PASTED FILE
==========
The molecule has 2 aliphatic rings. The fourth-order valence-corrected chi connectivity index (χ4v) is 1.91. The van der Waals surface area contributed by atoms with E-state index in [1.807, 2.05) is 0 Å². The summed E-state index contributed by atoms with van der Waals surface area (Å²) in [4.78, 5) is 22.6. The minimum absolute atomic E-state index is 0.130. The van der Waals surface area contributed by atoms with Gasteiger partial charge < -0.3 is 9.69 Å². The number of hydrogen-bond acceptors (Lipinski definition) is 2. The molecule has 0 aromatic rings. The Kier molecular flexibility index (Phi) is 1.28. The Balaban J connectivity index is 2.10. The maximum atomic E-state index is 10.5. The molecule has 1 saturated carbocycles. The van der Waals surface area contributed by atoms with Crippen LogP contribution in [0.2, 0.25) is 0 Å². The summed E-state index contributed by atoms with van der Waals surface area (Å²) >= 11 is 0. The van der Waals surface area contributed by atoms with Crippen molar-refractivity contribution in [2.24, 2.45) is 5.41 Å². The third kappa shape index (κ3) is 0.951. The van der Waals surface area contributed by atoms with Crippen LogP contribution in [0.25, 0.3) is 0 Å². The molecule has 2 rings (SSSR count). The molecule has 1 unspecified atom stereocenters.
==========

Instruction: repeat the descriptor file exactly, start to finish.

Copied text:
The molecule has 2 aliphatic rings. The fourth-order valence-corrected chi connectivity index (χ4v) is 1.91. The van der Waals surface area contributed by atoms with E-state index in [1.807, 2.05) is 0 Å². The summed E-state index contributed by atoms with van der Waals surface area (Å²) in [4.78, 5) is 22.6. The minimum absolute atomic E-state index is 0.130. The van der Waals surface area contributed by atoms with Gasteiger partial charge < -0.3 is 9.69 Å². The number of hydrogen-bond acceptors (Lipinski definition) is 2. The molecule has 0 aromatic rings. The Kier molecular flexibility index (Phi) is 1.28. The Balaban J connectivity index is 2.10. The maximum atomic E-state index is 10.5. The molecule has 1 saturated carbocycles. The van der Waals surface area contributed by atoms with Crippen LogP contribution in [0.2, 0.25) is 0 Å². The summed E-state index contributed by atoms with van der Waals surface area (Å²) >= 11 is 0. The van der Waals surface area contributed by atoms with Crippen molar-refractivity contribution in [2.24, 2.45) is 5.41 Å². The third kappa shape index (κ3) is 0.951. The van der Waals surface area contributed by atoms with Crippen LogP contribution in [0.25, 0.3) is 0 Å². The molecule has 2 rings (SSSR count). The molecule has 1 unspecified atom stereocenters.